1. Welcome Hearth.com Guests and Visitors - Please enjoy our forums!
    Hearth.com GOLD Sponsors who help bring the site content to you:
    Hearthstone Soapstone and Cast-Iron stoves( Wood, Gas or Pellet Stoves and Inserts)
    Caluwe - Passion for Fire and Water ( Pellet and Wood Hydronic and Space Heating)

Advice on stove selection

Post in 'The Hearth Room - Wood Stoves and Fireplaces' started by chemical_man, Feb 18, 2013.

  1. chemical_man

    chemical_man New Member

    Joined:
    Feb 18, 2013
    Messages:
    31
    Loc:
    NS, Canada
    Hello All,

    Found this site though a search, looks pretty darn good and filled with advice! Last year we moved into a new place and after spending too much in oil to heat, I'm getting a stove for supplement heat (ideally 80% of heating...).

    I'm down to a few models (from dedicated heating dealers) and after seeing some reviews on one of them, thought I could send it here.
    Making the cut are:

    Regency F2400
    Pacific Energy Super 27
    Osburn 2400

    What would you pick?

    Thanks!
    CM

    Helpful Sponsor Ads!





  2. Grisu

    Grisu Minister of Fire

    Joined:
    Nov 1, 2010
    Messages:
    1,706
    Loc:
    Chittenden, VT
    Hi, welcome to the forum. In order to give you some valuable advice we will need a lot more information from you. Could you please tell us:

    1. Where are you living; how cold does it get there?
    2. How much space do you want to heat?
    3. How well is your house insulated?
    4. Where will the stove be located in the house compared to the other rooms?
    5. What kind of wood do you plan on burning?
    6. What kind of burn times would you like to have?
    7. Any particular style you prefer?
    8. Would you prefer S-N or E-W loading?

    In addition, get your wood cut, split and stacked NOW. You will have just about 8 month for drying which will not even be enough to get it down to the desired 20% moisture content but you may get it to a burnable stage. Look for species that dry quickly such as ash and pine, make small splits, stack them in single rows well exposed to sun and especially wind and top cover the stacks.
  3. chemical_man

    chemical_man New Member

    Joined:
    Feb 18, 2013
    Messages:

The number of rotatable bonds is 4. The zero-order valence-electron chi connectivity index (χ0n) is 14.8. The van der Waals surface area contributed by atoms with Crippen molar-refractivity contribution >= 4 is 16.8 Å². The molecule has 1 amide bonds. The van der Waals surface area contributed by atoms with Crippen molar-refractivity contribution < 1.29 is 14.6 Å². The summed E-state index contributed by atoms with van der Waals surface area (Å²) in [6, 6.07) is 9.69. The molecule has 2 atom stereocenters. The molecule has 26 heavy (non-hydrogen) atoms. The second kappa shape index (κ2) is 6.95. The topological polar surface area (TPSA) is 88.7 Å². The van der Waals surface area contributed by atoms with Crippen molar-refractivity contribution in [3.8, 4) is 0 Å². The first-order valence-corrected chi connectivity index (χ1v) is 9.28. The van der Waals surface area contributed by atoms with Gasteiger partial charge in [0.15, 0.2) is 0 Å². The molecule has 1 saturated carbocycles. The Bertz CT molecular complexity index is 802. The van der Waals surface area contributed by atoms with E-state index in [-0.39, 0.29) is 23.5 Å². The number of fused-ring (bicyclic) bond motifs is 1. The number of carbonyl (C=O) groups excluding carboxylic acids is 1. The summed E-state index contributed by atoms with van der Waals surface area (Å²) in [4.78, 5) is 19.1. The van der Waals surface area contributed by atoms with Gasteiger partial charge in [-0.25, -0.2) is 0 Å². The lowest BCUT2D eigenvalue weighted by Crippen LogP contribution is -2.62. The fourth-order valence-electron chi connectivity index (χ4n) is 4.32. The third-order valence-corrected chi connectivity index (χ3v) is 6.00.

31
    Loc:
    NS, Canada
    I was thinking of the wood, I had pretty much forfeited getting 8 ft for this winter and I'd have to buy seasoned cut-split wood (as much as I like overpaying for wood...).

    1. Nova Scotia, Canada. This winter has been winter-like, well below -10C for prolonged periods (-25 at night).
    2. 2000 sq ft would be OK.
    3. It was built before the shitty builders came around, it is decent for the most part. The roof blown-in has settled, will add when things warm up.
    4. Basement underneath the kitchen/dining room (popular rooms).
    5. Oak, Maple, ash if available.
    6. Long, overnight heat and hot coals in morning.
    7. Not really tied to anything at the moment.
    8. Don't care, as long as it loads.

    The main reason I came on here is that the Regency's seem to have more negative reviews than the Hearth store led on (shockingly, I know...). While I liked it, I don't want trouble for a stove.
  4. Grisu

    Grisu Minister of Fire

    Joined:
    Nov 1, 2010
    Messages:
    1,706
    Loc:
    Chittenden, VT
    Thanks for providing the additional info. For your climate and house specs you will need a large stove with a firebox size of around 3 cu ft. The PE Super is definitively too small you would need to upgrade to the PE Summit. That stove has a lot of loyal followers here. Similar for the F2400; the Regency F3100 would be appropriate. Only the Osburn 2400 with its 3.2 cu ft firebox is correctly sized. I have read here a lot of good impressions about the Osburn stoves. One of their sale reps is a member here under the name Fyrebug. You could PM him if you have some questions. Other models to take a look at:
    Englander NC-30: Can often found as a bargain for $700 to $800 at Home Depot in the spring. Reliable no frills heater with lots of satisfied owners here.
    Drolet Myriad: Another budget stove but from a Canadian company.
    Pretty much any large stove should give you 10 to 12 hr burn times with good, dry hardwood. If you want to extend that take a look at catalytic stoves such as Blaze King or Woodstock where you can go up to 20 hrs according to some people here. For more brands and reviews take a look here http://www.hearth.com/talk/link-forums/stove-reviews.35/ or try the forum search.

    Usually, we recommend here to put the stove in the main living area because they are space heaters. There is no guarantee that the heat will rise sufficiently upstairs. You may end up with a hot basement and an only lukewarm first floor. Is the basement finished and insulated? Slab and concrete walls retain a lot of heat. You may end up heating the ground more than your house. Not saying that putting the stove in the basement can't be done but there are also quite a few people here who were really disappointed about their results.

    If you want to buy your wood be aware that most sellers do not really sell seasoned wood aka cut, split and stacked in rows (not a large heap) for at least a year. Inquire about that when you order the wood. Tell the seller you will be there when he drops off the wood to test the moisture content. Split a few pieces and read with a moisture meter the center of the freshly exposed surface. Reject the load if the reading is consistently above 25% or negotiate to pay only for green wood. For your own processed wood try finding ash first as it usually dries fastest of the species you mentioned. Oak will need at least 2 years better 3 to 4.
    raybonz likes this.
  5. begreen

    begreen Mooderator Staff Member

    Joined:
    Nov 18, 2005
    Messages:
    46,004
    Loc:
    South Puget Sound, WA